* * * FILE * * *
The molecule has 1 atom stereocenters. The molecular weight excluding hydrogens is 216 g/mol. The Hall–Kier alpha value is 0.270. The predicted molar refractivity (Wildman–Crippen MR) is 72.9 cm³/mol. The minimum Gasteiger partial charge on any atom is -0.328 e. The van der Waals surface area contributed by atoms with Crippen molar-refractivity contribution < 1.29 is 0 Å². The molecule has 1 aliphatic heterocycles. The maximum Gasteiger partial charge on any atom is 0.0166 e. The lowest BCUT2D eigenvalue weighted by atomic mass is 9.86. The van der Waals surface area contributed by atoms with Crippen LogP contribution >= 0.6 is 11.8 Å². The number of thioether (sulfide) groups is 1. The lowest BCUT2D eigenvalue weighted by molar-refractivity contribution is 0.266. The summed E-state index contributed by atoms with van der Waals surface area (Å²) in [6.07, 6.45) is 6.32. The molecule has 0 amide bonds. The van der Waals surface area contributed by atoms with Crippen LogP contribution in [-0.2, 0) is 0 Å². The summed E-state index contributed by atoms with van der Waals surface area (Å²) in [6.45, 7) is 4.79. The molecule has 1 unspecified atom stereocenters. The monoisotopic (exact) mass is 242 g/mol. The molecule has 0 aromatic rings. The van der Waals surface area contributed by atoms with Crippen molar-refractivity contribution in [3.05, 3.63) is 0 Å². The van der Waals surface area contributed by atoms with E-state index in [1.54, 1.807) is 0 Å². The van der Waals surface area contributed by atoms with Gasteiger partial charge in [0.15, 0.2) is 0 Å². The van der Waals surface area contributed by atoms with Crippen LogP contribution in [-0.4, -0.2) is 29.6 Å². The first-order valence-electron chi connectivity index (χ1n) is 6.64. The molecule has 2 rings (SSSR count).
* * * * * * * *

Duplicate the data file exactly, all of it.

The molecule has 1 atom stereocenters. The molecular weight excluding hydrogens is 216 g/mol. The Hall–Kier alpha value is 0.270. The predicted molar refractivity (Wildman–Crippen MR) is 72.9 cm³/mol. The minimum Gasteiger partial charge on any atom is -0.328 e. The van der Waals surface area contributed by atoms with Crippen molar-refractivity contribution < 1.29 is 0 Å². The molecule has 1 aliphatic heterocycles. The maximum Gasteiger partial charge on any atom is 0.0166 e. The lowest BCUT2D eigenvalue weighted by atomic mass is 9.86. The van der Waals surface area contributed by atoms with Crippen LogP contribution >= 0.6 is 11.8 Å². The number of thioether (sulfide) groups is 1. The lowest BCUT2D eigenvalue weighted by molar-refractivity contribution is 0.266. The summed E-state index contributed by atoms with van der Waals surface area (Å²) in [6.07, 6.45) is 6.32. The molecule has 0 amide bonds. The van der Waals surface area contributed by atoms with Crippen LogP contribution in [-0.2, 0) is 0 Å². The summed E-state index contributed by atoms with van der Waals surface area (Å²) in [6.45, 7) is 4.79. The molecule has 1 unspecified atom stereocenters. The monoisotopic (exact) mass is 242 g/mol. The molecule has 0 aromatic rings. The van der Waals surface area contributed by atoms with Crippen molar-refractivity contribution in [3.05, 3.63) is 0 Å². The van der Waals surface area contributed by atoms with E-state index in [1.54, 1.807) is 0 Å². The van der Waals surface area contributed by atoms with Gasteiger partial charge in [0.15, 0.2) is 0 Å². The van der Waals surface area contributed by atoms with Crippen LogP contribution in [-0.4, -0.2) is 29.6 Å². The first-order valence-electron chi connectivity index (χ1n) is 6.64. The molecule has 2 rings (SSSR count).